Aldermanic prerogative, the largely unwritten power of aldermen to initiate or block City Hall actions that impact their Wards, has been a major topic of debate both on the citywide and Ward levels throughout the campaign and election process. Though it doesn’t stem from any legislatively granted authority, members of the City Council, the mayor’s office, and citywide administrators responsible for land-use policies overwhelmingly respect this privilege. In most cases, if a development that requires a zoning change or permit lacks the support of the local alderman, the City Council can be relied upon to vote the measure down. Each alderman effectively holds the final say regarding developments planned for his or her Ward. This can quickly lead to aldermen making deals to enrich themselves illicitly and potentially at the expense of Ward residents—a phenomenon with which the 20th Ward is familiar. Absent sufficient oversight, aldermen often end up granting deals to those business owners willing to pay the most, and not those whose developments would most benefit residents.
In addition to facilitating corruption, aldermanic prerogative has contributed to keeping affordable housing developments out of affluent white communities and perpetuating racial segregation, as a studyfrom the Sargent Shriver National Center on Poverty Law out this month concluded. The report cites the example of 29th Ward Alderman Chris Taliaferro, who in 2017 effectively scuttled a proposed housing development in the West Side neighborhood of Galewood that would have included affordable units by withholding his support. “Any attempt the City may make to advance affordable housing,” the report reads, “is destined for inadequacy unless and until the structural barriers imposed by aldermanic prerogative are dismantled.”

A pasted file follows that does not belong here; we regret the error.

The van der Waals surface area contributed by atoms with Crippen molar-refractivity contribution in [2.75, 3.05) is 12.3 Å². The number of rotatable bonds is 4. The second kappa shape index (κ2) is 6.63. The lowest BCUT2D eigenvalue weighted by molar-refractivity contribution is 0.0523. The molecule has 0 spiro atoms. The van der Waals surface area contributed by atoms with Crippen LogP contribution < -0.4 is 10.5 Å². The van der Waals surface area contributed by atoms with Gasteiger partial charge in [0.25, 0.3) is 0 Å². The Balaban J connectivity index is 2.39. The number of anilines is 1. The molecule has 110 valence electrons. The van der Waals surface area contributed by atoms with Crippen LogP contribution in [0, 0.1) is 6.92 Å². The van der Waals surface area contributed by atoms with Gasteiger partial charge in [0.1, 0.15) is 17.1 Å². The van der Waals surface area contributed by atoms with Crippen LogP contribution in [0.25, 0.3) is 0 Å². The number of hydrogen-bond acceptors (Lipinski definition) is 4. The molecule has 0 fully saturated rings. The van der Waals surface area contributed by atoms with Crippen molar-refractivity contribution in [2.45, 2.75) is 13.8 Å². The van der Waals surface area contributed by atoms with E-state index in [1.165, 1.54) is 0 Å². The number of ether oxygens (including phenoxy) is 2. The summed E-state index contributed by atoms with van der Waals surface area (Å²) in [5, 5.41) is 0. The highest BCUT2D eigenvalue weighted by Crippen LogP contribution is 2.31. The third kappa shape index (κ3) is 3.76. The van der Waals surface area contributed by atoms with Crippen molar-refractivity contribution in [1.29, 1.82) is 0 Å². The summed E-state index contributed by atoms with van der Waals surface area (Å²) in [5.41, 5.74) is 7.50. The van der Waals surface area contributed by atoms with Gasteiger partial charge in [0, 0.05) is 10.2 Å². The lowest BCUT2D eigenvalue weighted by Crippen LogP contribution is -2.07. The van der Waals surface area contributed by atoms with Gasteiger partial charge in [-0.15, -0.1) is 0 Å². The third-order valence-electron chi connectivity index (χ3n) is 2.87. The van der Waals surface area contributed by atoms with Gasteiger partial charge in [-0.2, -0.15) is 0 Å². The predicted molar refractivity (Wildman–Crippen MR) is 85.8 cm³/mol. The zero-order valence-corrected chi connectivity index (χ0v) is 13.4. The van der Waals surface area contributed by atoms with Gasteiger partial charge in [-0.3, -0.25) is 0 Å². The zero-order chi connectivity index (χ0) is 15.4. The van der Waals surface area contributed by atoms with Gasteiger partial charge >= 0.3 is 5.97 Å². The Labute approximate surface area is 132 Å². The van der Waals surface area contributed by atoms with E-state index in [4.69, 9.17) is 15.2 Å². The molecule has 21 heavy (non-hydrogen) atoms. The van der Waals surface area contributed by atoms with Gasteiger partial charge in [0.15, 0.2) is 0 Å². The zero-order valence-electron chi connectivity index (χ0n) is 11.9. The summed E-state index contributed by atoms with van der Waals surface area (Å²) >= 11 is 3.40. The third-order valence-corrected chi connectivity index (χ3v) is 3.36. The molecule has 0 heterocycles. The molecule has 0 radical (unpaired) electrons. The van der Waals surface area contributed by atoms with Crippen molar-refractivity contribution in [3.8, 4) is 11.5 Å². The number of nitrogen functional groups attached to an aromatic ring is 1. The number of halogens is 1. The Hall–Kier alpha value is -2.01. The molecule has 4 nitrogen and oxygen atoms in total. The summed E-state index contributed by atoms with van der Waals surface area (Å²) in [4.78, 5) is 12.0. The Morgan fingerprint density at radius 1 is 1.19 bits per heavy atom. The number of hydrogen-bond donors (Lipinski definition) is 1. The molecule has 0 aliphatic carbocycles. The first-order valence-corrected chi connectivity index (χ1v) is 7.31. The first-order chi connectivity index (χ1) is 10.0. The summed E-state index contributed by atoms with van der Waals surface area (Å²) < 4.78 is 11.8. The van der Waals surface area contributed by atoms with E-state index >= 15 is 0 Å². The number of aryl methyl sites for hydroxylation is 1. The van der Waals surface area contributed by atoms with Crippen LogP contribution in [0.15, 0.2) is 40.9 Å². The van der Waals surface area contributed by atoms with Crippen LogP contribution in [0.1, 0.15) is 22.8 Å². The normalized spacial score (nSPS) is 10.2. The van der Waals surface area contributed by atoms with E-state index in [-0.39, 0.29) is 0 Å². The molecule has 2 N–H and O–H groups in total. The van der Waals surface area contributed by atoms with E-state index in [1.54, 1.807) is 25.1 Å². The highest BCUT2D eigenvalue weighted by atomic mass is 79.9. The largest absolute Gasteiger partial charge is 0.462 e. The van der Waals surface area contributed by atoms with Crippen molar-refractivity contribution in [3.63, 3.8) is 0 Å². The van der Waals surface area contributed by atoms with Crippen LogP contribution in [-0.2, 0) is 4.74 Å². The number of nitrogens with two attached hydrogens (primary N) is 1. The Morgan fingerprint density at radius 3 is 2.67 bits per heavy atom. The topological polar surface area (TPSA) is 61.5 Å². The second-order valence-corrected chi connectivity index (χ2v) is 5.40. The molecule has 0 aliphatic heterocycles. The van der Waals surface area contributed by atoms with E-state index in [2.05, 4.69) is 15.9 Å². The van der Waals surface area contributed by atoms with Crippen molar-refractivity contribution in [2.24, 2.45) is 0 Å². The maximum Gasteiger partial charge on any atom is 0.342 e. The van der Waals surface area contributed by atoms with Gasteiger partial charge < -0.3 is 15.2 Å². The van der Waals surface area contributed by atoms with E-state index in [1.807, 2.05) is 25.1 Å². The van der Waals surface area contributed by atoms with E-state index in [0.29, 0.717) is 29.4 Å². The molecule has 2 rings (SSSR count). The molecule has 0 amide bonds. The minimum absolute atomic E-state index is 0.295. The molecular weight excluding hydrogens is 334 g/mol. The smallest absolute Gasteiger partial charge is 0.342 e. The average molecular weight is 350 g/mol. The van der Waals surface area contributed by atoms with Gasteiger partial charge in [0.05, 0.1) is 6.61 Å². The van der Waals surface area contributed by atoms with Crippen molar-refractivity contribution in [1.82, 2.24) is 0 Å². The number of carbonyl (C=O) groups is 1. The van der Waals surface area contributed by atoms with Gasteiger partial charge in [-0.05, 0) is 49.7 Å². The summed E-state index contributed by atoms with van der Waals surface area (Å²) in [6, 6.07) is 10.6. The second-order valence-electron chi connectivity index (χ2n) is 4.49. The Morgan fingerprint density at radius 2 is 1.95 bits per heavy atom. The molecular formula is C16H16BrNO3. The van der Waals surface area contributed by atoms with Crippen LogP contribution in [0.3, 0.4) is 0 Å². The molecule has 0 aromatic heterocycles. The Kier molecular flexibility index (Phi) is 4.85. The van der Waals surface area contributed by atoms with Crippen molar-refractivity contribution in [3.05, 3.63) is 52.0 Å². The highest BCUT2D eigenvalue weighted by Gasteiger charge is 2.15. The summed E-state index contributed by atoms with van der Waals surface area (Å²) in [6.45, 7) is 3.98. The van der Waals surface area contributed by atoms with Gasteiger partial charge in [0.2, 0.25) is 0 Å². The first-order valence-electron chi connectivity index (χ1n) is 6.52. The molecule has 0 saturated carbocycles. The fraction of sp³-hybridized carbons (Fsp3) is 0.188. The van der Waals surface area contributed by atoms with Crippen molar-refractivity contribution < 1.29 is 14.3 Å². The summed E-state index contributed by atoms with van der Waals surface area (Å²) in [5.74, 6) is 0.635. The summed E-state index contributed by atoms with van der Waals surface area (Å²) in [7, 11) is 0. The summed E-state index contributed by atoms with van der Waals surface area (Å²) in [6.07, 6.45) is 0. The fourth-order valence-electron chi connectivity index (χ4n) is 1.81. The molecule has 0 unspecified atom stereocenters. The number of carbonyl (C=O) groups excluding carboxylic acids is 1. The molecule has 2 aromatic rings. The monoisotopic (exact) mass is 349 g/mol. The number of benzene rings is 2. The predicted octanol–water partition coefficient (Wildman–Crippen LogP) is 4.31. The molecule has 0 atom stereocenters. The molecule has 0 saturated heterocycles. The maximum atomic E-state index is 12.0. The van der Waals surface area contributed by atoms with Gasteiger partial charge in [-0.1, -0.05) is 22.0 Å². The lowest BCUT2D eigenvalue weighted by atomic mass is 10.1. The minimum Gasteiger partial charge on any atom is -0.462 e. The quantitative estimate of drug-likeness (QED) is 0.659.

Proponents of the system, however, argue that it makes City Hall more responsive to Chicagoans’ needs by privileging the voices of those residents most closely affected by any given governmental action. Aldermanic prerogative can allow City Council members to reject developments planned for their Wards that are popular on the citywide level, but have potentially negative consequences for those living nearby—for example, Emanuel’s proposed City-owned casino.